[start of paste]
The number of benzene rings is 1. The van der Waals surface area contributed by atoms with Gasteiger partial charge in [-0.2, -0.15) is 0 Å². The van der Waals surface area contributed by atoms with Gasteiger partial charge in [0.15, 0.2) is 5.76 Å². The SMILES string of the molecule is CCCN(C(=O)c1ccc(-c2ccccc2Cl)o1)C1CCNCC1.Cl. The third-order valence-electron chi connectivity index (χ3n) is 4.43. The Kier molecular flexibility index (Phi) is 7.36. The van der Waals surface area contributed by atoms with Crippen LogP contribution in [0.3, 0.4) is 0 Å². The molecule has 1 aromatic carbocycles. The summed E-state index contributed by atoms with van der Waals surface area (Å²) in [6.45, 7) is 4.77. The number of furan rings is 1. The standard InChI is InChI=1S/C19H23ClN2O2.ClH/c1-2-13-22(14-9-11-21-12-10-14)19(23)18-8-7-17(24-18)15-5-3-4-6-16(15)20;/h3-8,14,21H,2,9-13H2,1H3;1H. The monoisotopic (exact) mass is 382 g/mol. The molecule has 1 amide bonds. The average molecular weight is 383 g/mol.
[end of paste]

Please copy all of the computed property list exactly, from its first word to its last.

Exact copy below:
The number of benzene rings is 1. The van der Waals surface area contributed by atoms with Gasteiger partial charge in [-0.2, -0.15) is 0 Å². The van der Waals surface area contributed by atoms with Gasteiger partial charge in [0.15, 0.2) is 5.76 Å². The SMILES string of the molecule is CCCN(C(=O)c1ccc(-c2ccccc2Cl)o1)C1CCNCC1.Cl. The third-order valence-electron chi connectivity index (χ3n) is 4.43. The Kier molecular flexibility index (Phi) is 7.36. The van der Waals surface area contributed by atoms with Crippen LogP contribution in [0.3, 0.4) is 0 Å². The molecule has 1 aromatic carbocycles. The summed E-state index contributed by atoms with van der Waals surface area (Å²) in [6.45, 7) is 4.77. The number of furan rings is 1. The standard InChI is InChI=1S/C19H23ClN2O2.ClH/c1-2-13-22(14-9-11-21-12-10-14)19(23)18-8-7-17(24-18)15-5-3-4-6-16(15)20;/h3-8,14,21H,2,9-13H2,1H3;1H. The monoisotopic (exact) mass is 382 g/mol. The molecule has 1 amide bonds. The average molecular weight is 383 g/mol.